Mitt Romney may or may not be a flip-flopper or a carpetbagger, two labels his primary election opponent tried repeatedly to hang on him in Tuesday’s debate and beyond.

Republican voters can decide the accuracy, and the relevance, of those charges when they vote in their U.S. Senate primary June 26.

But the label that Romney has used to describe one American who inexplicably was invited to speak at the opening of the new U.S. embassy in Jerusalem is correct and bold.

Robert Jeffress is a bigot.

Jeffress is also, as former Utah Gov. Jon Huntsman once said, a “moron.”

The Texas minister is best known for (and probably wouldn’t be known at all without) his remarks that cast any religion other than his own brand of Southern Baptist fundamentalism as “heresy from the pit of hell.”

Jeffress has specifically called out Mormonism, Islam, Judaism and Hinduism as false faiths that will lead their followers away from God. He called The Church of Jesus Christ of Latter-day Saints “a cult.”

The First Amendment’s guarantees of freedom of religion and freedom of speech mean that Jeffress is free to spout his feelings anywhere and any time he can round up an audience. They also mean that Romney can call him out on it.

Those guarantees also mean that state Rep. Mike Kennedy, Romney’s primary election rival, is free to defend Jeffress, attack Romney and even call the firebrand pastor to apologize for Romney’s attack.

But Romney is still right. And Kennedy’s habit of bring the subject up is odd and troubling.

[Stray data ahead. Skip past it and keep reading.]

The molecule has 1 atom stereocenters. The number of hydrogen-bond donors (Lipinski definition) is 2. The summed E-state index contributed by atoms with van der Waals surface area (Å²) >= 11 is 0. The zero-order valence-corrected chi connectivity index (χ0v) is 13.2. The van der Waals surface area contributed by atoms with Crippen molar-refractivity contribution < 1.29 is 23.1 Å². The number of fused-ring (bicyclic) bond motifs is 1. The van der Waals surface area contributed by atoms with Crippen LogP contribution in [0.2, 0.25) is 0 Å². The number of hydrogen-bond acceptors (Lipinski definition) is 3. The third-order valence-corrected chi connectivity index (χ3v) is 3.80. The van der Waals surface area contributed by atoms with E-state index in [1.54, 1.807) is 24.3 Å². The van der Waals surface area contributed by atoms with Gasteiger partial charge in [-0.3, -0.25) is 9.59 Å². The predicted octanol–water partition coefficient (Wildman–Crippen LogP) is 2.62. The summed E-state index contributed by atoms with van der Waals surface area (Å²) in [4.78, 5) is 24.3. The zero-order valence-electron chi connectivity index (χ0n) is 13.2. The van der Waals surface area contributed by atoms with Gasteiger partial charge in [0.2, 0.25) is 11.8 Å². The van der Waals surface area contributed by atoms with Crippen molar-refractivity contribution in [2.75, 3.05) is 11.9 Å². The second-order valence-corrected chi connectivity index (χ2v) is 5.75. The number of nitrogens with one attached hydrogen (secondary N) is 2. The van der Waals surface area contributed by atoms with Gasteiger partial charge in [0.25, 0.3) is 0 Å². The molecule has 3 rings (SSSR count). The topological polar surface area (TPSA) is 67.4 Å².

All of this might not matter except that, in being selected to speak at the embassy opening, Jeffress wasn’t just speaking to America. He was, it might be inferred, speaking for America. And that was a very bad idea.

Following one’s own faith is a basic human right. Using the public square — not just one’s own pulpit but also official functions of the government — to degrade other faiths and their followers as Jeffress does is to call them less than godly. Which, to people who care about such things, is to suggest that they are less than human.

Which is used to justify all manner of division, hatred and violence.

Raul Hilberg, a historian of the Holocaust, noted that the path in the history of Europe that led to the destruction of millions of lives could be reduced to, first, “You may not live among us as Jews.” Then, “You may not live among us.” And finally, “You may not live.”

Left unchallenged, the public positions taken by Jeffress and those like him are dangerous.

Mitt Romney is right to challenge them.